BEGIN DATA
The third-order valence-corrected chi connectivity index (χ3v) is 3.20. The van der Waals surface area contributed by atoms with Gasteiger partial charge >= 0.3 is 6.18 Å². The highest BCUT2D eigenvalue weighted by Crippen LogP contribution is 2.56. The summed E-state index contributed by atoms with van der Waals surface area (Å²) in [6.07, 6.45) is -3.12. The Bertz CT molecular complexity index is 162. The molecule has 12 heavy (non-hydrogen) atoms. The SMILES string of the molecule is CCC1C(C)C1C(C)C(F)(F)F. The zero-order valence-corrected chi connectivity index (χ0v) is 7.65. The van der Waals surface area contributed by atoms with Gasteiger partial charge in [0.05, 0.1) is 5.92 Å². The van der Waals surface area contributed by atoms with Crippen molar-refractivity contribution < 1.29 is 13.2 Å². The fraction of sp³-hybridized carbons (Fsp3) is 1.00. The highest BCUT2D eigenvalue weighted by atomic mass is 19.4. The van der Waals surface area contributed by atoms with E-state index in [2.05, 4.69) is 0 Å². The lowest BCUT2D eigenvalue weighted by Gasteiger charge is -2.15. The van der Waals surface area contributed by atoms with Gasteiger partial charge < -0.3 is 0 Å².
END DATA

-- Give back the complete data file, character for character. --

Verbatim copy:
The third-order valence-corrected chi connectivity index (χ3v) is 3.20. The van der Waals surface area contributed by atoms with Gasteiger partial charge >= 0.3 is 6.18 Å². The highest BCUT2D eigenvalue weighted by Crippen LogP contribution is 2.56. The summed E-state index contributed by atoms with van der Waals surface area (Å²) in [6.07, 6.45) is -3.12. The Bertz CT molecular complexity index is 162. The molecule has 12 heavy (non-hydrogen) atoms. The SMILES string of the molecule is CCC1C(C)C1C(C)C(F)(F)F. The zero-order valence-corrected chi connectivity index (χ0v) is 7.65. The van der Waals surface area contributed by atoms with Gasteiger partial charge in [0.05, 0.1) is 5.92 Å². The van der Waals surface area contributed by atoms with Crippen molar-refractivity contribution < 1.29 is 13.2 Å². The fraction of sp³-hybridized carbons (Fsp3) is 1.00. The highest BCUT2D eigenvalue weighted by atomic mass is 19.4. The van der Waals surface area contributed by atoms with E-state index in [2.05, 4.69) is 0 Å². The lowest BCUT2D eigenvalue weighted by Gasteiger charge is -2.15. The van der Waals surface area contributed by atoms with Gasteiger partial charge < -0.3 is 0 Å².